Texas traps pregnant migrants in razor wire, pushes kids back into Rio Grande, state trooper complains

Razor wire at U.S. border in Texas
(Image credit: Suzanne Cordeiro / AFP via Getty Images)

Rolls of razor wire Texas installed along the U.S. side of the Rio Grande have ensnared several migrants, including a pregnant woman "in obvious pain" while having a miscarriage and a father trying to free his child "stuck on a trap" of razor wire–covered barrels in the water, a Texas state trooper wrote in July 3 email to a superior, the Houston Chronicle reported Monday.

The Dallas Morning News also obtained the email and a corroborating July 4 note from a second Department of Public Safety trooper. Both were identified by name. In recent weeks, as part of Gov. Greg Abbott's (R) "Operation Lone Star" border initiative, Texas has rolled out about 88 miles of razor wire along the Rio Grande and also put buoys in the middle of the river to deter migrants from crossing over from Mexico. This has sparked conflicts with the U.S. Border Patrol, complaints from local businesses, and legal challenges from Mexico.

The trooper, stationed in Eagle Pass, said Operation Lone Star service members have been ordered to push children back into the Rio Grande and told not to give water to asylum seekers even as Texas sweltered in extreme heat.

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He recounted seeing National Guard soldiers push a 4-year-old girl trying to cross the razor wire back into the river "due to the orders given to them," adding that the girl then passed out from exhaustion in temperatures "well over 100 degrees." The 4-year-old girl, 19-year-old pregnant woman, and others lacerated by the razor wire or injured trying to avoid it in the June 30 incidents were transferred to emergency medical services, the trooper wrote.

On June 25, he added, troopers came across a group of 120 hungry and exhausted people, including small children and nursing babies, resting along the river. The shift officer in command ordered the troopers to "push the people back into the water to go to Mexico," the trooper recounted, and when the troopers refused and asked for new guidance, they were told to drive off. Other troopers and federal Border Patrol agents then stepped in and provided care to the migrants.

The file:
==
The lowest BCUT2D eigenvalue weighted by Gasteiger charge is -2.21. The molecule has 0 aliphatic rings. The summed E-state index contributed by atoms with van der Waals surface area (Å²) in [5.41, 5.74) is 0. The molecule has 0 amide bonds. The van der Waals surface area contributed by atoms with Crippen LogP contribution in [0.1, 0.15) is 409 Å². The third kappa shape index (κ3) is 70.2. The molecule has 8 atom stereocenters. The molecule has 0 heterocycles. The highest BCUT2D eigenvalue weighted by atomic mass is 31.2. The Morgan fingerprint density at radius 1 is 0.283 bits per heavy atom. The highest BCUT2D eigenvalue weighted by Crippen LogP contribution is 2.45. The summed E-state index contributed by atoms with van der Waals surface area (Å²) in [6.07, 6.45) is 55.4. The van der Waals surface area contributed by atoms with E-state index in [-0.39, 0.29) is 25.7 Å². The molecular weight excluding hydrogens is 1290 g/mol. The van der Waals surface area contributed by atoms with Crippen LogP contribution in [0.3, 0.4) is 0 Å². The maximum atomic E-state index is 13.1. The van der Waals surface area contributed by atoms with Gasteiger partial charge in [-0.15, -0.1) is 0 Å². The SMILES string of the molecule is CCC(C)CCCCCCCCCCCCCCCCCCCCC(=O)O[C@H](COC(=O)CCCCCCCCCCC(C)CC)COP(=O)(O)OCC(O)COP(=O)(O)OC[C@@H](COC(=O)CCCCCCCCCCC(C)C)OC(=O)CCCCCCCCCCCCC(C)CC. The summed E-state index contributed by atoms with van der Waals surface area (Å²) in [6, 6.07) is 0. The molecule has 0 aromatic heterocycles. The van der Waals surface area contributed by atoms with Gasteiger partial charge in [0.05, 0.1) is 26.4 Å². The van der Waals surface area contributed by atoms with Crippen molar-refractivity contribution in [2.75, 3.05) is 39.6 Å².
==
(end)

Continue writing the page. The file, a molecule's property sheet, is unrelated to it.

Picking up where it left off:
"I truly believe in the mission of Operation Lone Star," the trooper wrote. "I believe we have stepped over a line into the inhumane." He specifically said migrants need to be given water, and "the wire and barrels in the river needs to be taken out as this is nothing but a in humane [sic] trap in high water and low visibility."

DPS spokesman Travis Considine told the Chronicle there is no policy against giving water to migrants and passed along emails from DPS Director Steven McCraw acknowledging seven additional cases in July of migrants needing "elevated medical attention" due to the razor wire. McCraw called for a safety audit and investigation of the trooper's reports. A spokesman for Abbott said "Texas is deploying every tool and strategy to deter and repel illegal crossings between ports of entry," criticizing President Biden's border policies.

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Peter Weber

Peter Weber is a senior editor at TheWeek.com, and has handled the editorial night shift since the website launched in 2008. A graduate of Northwestern University, Peter has worked at Facts on File and The New York Times Magazine. He speaks Spanish and Italian and plays bass and rhythm cello in an Austin rock band. Follow him on Twitter.